Legal Ethics and Reform
A Proposal for .......
Legislative Nullification of
Supreme Court Decisions
It is clear that no attempt to impose legal reform on the U S will
succeed if a Supreme Court, manned by nine lawyers, is allowed to retain
the absolute power to declare all or part of any reform
unconstitutional. So some change in either the court's composition or
the range of its authority will be needed. It is possible to devise a
reform which makes the composition of the court more acceptable, but it
is far better to implement a reform which restores the Supreme Court to
its proper place as the weakest of the three branches.
The court therefore should continue composed as it is today;
but in the spirit of Art. III, Sect. 2 of the U S Constitution specific
provisions should be adopted to give legislators the power to
temporarily nullify the Court's decisions and return them to the Court
for reconsideration. Because litigants need to have their disputes
brought to a conclusions as quickly as possible, this nullification
process should be designed to operate as quickly as practicable.
First - there must be a 60 day window following the issuance of
each Supreme Court decision, including decisions to deny certiorari, for
a significant group of legislators to step forward and indicate in
writing to the Clerk of the U S House of Representative that this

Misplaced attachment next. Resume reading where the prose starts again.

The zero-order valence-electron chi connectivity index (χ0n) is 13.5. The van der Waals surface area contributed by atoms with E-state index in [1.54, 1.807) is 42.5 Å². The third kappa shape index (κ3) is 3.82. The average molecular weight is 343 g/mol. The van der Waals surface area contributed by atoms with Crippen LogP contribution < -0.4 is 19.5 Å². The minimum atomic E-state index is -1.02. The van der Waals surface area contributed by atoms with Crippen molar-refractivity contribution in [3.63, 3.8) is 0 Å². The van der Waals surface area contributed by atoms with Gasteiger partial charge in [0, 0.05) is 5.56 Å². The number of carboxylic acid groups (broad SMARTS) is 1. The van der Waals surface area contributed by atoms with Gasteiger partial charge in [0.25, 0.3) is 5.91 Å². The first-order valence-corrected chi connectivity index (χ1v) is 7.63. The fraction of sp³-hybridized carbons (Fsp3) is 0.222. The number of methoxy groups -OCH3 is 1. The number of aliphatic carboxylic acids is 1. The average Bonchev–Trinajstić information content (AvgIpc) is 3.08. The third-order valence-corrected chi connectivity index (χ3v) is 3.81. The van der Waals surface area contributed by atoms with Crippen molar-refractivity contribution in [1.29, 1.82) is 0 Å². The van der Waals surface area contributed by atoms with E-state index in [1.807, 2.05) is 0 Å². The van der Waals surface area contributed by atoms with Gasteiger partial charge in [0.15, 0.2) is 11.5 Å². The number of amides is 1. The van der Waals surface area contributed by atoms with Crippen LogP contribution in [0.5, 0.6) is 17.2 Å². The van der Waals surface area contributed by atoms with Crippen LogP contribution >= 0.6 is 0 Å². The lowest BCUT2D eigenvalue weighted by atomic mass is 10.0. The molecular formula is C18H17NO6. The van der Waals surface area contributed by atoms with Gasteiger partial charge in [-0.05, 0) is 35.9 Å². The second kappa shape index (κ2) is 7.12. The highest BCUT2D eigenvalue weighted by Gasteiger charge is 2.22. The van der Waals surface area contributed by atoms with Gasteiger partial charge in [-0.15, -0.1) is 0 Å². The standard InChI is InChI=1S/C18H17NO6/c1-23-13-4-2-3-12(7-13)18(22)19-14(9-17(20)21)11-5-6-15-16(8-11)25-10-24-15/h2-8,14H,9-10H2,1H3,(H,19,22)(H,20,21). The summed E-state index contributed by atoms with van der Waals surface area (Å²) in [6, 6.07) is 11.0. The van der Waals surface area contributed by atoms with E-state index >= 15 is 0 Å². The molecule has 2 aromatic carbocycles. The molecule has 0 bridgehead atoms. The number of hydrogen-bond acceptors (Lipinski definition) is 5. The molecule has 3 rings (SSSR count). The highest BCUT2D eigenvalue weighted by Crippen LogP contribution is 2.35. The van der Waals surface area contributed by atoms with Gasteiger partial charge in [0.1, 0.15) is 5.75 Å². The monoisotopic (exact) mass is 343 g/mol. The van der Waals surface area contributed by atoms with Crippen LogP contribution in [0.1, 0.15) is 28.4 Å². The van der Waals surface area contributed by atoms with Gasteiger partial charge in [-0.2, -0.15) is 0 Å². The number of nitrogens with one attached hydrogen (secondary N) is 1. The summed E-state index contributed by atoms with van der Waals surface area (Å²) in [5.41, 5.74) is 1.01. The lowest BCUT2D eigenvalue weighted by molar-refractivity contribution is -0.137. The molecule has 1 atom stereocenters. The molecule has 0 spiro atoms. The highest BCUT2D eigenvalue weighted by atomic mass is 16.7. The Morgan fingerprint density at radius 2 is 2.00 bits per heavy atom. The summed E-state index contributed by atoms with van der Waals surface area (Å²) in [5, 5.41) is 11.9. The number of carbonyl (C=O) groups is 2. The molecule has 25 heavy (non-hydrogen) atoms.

decision has major societal implications and therefore deserves review
by the elected representatives of the people. If 10 Senators, or 44 U S
Representatives, or any 500 state legislators so indicated, the court
decision in question would be "stayed" pending the actions set out in
step 2 below.
Second - Once a court decision was "stayed", an additional 180 day
period would be set aside for all state and Federal legislative bodies
to debate the court decision at issue. Each legislative body would then
vote up or down to "temporarily nullify" the decision or not. If a
simple majority of both the U S Senate and U S House voted to
"temporarily nullify" the decision would be sent back to the Supreme
Court to be redone. If a simple majority of both legislative bodies in
26 states voted to "temporarily nullify" the decision would be returned
to the Supreme Court to be redone. (If Nebraska's unicameral legislative
body voted to "temporarily nullify" it would count as one of the 26
If a decision was "temporarily nullified" the court would be
expected to carefully study the comments made by U S Senators, U S
Representatives and state legislators who voted to nullify. Out of this
study the Court would no doubt find a new approach to make its handling
of the case acceptable to the broad base of American opinion.
Obviously, this process of nullification would not be used very
often, but the very existence of the process would cause the Court to be
very careful not to trigger legislative reaction to its work. Mark Levine, in his book Men in Black: How the Supreme Court is Destroying America, proposes a version of this idea. Under his proposal a 2/3 vote of Congress could overturn a Supreme Court decision.
Take Me To: